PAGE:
Should Bloggers Get Paid?

Posted by Laura Jordan

It’s no secret that journalists aren’t exactly rolling in the dough – but did you know that they make 42 percent less than the national average for all jobs? Add in the long hours researching and writing (not to mention rewriting!), and journalists do a lot of work for very little – especially online.

Image courtesy of stock.xchng

The internet is awesome. You can’t deny that. But it’s also a bit problematic. There are copyright problems, censorship issues, and now payment disputes. Yesterday, a group of bloggers filed a lawsuit against the Huffington Post and AOL (which took over the Post in February). The goal of the lawsuit? Precedent for bloggers to get paid for their work.

The union activist and former Huffington Post blogger leading the action, Jonathan Tasini has been speaking out against the Post since the AOL takeover. Now, he is calling Huffington a slavedriver. “The Huffington Post’s bloggers have essentially been turned into modern-day slaves on Arianna Huffington’s plantation,” Tasini said yesterday in a telephone press conference.

Tasini’s comments about Huffington are harsh – but does he have a point? Do journalists have a right to any value that comes from their blogs? Does this have any relation to the 2007-8 Writers Guild Strike? What does this lawsuit mean for the future of journalism, and the internet?


5 responses to “Should Bloggers Get Paid?

  1. I can respect where the journalists’ opinions are coming from in this case, however, at the same time (and please correct me if I’m wrong), but no one is really forcing them to keep blogging for the site, correct?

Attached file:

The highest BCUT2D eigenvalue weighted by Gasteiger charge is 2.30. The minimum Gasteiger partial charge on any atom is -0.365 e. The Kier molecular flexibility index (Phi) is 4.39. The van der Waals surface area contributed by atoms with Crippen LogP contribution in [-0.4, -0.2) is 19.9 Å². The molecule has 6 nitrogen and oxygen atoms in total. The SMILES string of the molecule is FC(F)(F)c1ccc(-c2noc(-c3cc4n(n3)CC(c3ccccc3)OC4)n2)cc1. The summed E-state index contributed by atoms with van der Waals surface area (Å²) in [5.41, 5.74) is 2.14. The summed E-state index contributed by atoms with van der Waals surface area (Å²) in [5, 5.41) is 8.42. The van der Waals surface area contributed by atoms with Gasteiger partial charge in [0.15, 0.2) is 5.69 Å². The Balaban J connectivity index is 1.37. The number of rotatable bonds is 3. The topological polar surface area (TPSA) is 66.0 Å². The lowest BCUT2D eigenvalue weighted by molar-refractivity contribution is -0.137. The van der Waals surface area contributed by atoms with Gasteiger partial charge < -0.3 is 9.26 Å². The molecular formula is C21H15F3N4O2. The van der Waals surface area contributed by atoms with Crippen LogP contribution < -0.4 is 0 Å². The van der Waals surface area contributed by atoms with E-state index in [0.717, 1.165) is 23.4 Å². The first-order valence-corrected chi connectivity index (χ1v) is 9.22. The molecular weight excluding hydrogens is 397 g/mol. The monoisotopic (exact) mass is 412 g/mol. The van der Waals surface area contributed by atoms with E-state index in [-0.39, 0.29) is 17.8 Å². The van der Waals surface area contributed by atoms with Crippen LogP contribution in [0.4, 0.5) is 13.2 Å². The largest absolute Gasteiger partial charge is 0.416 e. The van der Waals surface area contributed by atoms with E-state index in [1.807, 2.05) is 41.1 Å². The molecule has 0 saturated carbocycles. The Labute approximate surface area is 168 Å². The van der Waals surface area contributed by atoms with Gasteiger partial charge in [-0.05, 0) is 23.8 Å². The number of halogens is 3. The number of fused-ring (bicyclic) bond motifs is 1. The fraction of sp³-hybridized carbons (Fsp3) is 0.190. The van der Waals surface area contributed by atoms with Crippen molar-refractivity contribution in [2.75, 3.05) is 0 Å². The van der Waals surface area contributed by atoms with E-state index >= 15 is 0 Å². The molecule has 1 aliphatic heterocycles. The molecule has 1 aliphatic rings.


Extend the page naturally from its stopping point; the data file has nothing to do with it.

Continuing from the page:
2. Kelly Hendricks

    I was thinking exactly what Annika was thinking. If the bloggers are writing their opinions by choice they cannot really complain. They can stop at any point if they are doing it for their own free-will and not as part of a job. I would think differently if they were being forced to blog though.

  3. The bloggers are all volunteers – they knew they wouldn’t be getting paid when they signed up. But I think that the complaints come from the fact that AOL paid Huffington a pretty big sum for the content (including the blogs by Tasini and others), but nothing to the writers that did the work.
    I think it just goes to show that freelance contracts are so very important. They lay out the rules for everyone, and prevent lawsuits like this.

  4. I’m going to agree with Kelly and Annika on this one. No one is forcing these bloggers to perform their work. It is a choice. If they know going into the site that they will not be paid for the content, then they have no right to complain.

  5. I agree that these bloggers shouldn’t be demanding payment. They were volunteers and knew that going in. I don’t really see them having any sort of legal argument against HuffPost.

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